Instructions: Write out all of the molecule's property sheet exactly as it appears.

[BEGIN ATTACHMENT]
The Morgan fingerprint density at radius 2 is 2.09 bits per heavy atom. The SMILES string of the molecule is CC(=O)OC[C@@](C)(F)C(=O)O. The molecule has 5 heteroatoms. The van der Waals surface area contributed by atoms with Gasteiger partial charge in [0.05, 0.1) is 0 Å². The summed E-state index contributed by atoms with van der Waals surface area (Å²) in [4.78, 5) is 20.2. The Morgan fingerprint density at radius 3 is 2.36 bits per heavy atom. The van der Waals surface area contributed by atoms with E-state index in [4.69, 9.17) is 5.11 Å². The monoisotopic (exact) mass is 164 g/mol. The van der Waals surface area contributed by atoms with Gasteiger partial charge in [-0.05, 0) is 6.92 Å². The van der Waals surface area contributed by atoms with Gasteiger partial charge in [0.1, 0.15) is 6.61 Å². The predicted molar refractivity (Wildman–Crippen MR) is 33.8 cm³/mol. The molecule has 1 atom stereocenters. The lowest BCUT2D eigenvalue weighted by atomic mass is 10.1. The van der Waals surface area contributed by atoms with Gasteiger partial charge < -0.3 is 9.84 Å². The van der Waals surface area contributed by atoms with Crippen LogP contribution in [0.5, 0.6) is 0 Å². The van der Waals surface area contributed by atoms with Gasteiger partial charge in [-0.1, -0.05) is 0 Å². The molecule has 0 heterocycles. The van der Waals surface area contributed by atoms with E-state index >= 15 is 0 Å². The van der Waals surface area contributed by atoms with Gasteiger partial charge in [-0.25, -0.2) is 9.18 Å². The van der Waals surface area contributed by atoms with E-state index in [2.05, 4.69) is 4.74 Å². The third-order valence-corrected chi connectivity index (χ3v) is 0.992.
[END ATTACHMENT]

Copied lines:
The Morgan fingerprint density at radius 2 is 2.09 bits per heavy atom. The SMILES string of the molecule is CC(=O)OC[C@@](C)(F)C(=O)O. The molecule has 5 heteroatoms. The van der Waals surface area contributed by atoms with Gasteiger partial charge in [0.05, 0.1) is 0 Å². The summed E-state index contributed by atoms with van der Waals surface area (Å²) in [4.78, 5) is 20.2. The Morgan fingerprint density at radius 3 is 2.36 bits per heavy atom. The van der Waals surface area contributed by atoms with E-state index in [4.69, 9.17) is 5.11 Å². The monoisotopic (exact) mass is 164 g/mol. The van der Waals surface area contributed by atoms with Gasteiger partial charge in [-0.05, 0) is 6.92 Å². The van der Waals surface area contributed by atoms with Gasteiger partial charge in [0.1, 0.15) is 6.61 Å². The predicted molar refractivity (Wildman–Crippen MR) is 33.8 cm³/mol. The molecule has 1 atom stereocenters. The lowest BCUT2D eigenvalue weighted by atomic mass is 10.1. The van der Waals surface area contributed by atoms with Gasteiger partial charge < -0.3 is 9.84 Å². The van der Waals surface area contributed by atoms with Crippen LogP contribution in [0.5, 0.6) is 0 Å². The van der Waals surface area contributed by atoms with Gasteiger partial charge in [-0.1, -0.05) is 0 Å². The molecule has 0 heterocycles. The van der Waals surface area contributed by atoms with E-state index >= 15 is 0 Å². The van der Waals surface area contributed by atoms with Gasteiger partial charge in [-0.25, -0.2) is 9.18 Å². The van der Waals surface area contributed by atoms with E-state index in [2.05, 4.69) is 4.74 Å². The third-order valence-corrected chi connectivity index (χ3v) is 0.992.